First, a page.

US Senate Committee on Health, Education, Labor, & Pensions

Alexander: “Disappointing” that Senate Democrats Blocked Exchange Transparency Bill

Says “we will keep trying, the American people deserve answers”

Tuesday, October 29, 2013Liz Wolgemuth (202) 224-8584

 

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“Before the Internet, RCA knew how many records Elvis was selling every day. Before the Internet, Ford knew how many cars they were selling every day. Before the Internet, McDonald’s could tell you how many hamburgers it had sold each day. Yet the Obama administration cannot tell us how many Americans have tried to sign up for Obamacare.” – Lamar Alexande 

WASHINGTON, Oct. 29 – After Senate Democrats this evening blocked his bill requiring weekly reports on the Obamacare exchanges, the senior Republican on the Senate health committee vowed, “we will keep trying, the American people deserve answers.”

Senator Lamar Alexander (R-Tenn.) said: “Before the Internet, RCA knew how many records Elvis was selling every day. Before the Internet, Ford knew how many cars they were selling every day. Before the Internet, McDonald’s could tell you how many hamburgers it had sold each day. Yet the Obama administration cannot tell us how many Americans have tried to sign up for Obamacare. We ought to know that, taxpayers ought to know it, and we'll keep trying other ways to get the information the American people deserve to have.”

Alexander this evening attempted to pass his legislation requiring weekly reports on the Obamacare exchanges, but Senator Tom Harkin (D-Iowa) objected.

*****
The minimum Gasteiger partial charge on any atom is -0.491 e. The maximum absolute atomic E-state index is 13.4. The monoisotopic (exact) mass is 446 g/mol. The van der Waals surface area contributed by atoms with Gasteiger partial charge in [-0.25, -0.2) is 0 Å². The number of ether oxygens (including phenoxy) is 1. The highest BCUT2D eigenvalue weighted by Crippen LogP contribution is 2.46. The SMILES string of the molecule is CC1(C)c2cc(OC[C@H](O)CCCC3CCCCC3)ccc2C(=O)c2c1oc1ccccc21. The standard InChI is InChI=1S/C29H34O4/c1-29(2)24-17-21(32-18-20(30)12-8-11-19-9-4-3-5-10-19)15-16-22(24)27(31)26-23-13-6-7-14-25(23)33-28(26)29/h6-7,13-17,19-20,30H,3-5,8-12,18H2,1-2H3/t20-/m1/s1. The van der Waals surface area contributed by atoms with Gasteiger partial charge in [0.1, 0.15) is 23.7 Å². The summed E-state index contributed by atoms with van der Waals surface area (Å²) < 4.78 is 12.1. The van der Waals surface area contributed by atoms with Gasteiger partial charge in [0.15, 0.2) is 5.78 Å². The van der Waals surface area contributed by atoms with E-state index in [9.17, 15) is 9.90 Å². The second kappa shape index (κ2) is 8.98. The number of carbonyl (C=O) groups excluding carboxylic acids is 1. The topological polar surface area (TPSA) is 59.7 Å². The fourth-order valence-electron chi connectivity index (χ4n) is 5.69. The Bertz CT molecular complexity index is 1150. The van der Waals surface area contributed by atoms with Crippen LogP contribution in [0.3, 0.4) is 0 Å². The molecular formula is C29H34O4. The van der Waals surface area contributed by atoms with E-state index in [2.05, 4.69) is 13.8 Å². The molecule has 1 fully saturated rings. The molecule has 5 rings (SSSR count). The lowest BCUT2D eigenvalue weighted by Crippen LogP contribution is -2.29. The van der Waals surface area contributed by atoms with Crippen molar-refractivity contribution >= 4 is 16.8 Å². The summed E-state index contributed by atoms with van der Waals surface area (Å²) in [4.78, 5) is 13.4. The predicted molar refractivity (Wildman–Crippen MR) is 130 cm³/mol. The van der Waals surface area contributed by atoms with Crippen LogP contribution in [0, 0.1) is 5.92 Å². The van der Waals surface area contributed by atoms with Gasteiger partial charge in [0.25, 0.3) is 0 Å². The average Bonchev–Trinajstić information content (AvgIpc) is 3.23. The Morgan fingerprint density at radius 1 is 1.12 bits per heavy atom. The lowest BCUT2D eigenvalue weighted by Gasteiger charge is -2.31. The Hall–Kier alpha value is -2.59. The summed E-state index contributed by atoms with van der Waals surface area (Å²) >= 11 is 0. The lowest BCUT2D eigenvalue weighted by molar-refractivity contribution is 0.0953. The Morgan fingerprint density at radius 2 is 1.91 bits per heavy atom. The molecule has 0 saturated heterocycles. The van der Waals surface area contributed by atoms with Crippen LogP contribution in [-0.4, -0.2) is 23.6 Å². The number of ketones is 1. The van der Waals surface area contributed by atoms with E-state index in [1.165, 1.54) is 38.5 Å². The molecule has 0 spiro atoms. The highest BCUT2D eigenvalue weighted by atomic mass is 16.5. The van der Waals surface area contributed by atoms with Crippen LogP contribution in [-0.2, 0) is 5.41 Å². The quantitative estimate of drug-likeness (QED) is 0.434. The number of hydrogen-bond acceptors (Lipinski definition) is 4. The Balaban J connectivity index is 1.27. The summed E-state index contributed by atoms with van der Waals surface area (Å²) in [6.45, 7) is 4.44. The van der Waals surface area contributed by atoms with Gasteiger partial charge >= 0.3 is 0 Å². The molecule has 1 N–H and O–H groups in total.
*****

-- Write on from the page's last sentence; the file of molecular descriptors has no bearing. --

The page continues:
The six-page Exchange Information Disclosure Act would require the Obama administration to provide weekly reports to Congress, states, and the public about the 36 federally run exchanges, including easily tracked data such as the number of individuals who have visited the site and the number who have successfully enrolled, their zip code, and the level of coverage they’ve obtained. The reports would also be required to contain information on the department’s efforts to resolve the site’s widespread technical problems.

Alexander said: “Before the Internet, RCA knew how many records Elvis was selling every day. Before the Internet, Ford knew how many cars they were selling every day. Before the Internet, McDonald’s could tell you how many hamburgers it had sold each day. Yet the Obama administration cannot tell us how many Americans have tried to sign up for Obamacare.” 

He added: “With Wikileaks and Edward Snowden spilling our beans every day, what’s happening on the Obamacare exchanges is the only secret left in Washington. The National Security Agency should learn some lessons from Secretary Sebelius.”

“We shouldn't have to rely on anonymous sources to get basic information about what's happening with the Obamacare exchanges,” Alexander said. “Yesterday I introduced legislation to require the administration to tell Congress and the American people how many people have tried to sign up, how many did sign up, what level of insurance did they buy, in what zip code do they live and what is the administration doing to fix the problems. This isn't complicated information. In the Internet age, the administration ought to be able to provide this information every day. They should be able to provide it really every minute. We shouldn't have to pass a law to find these things out.”

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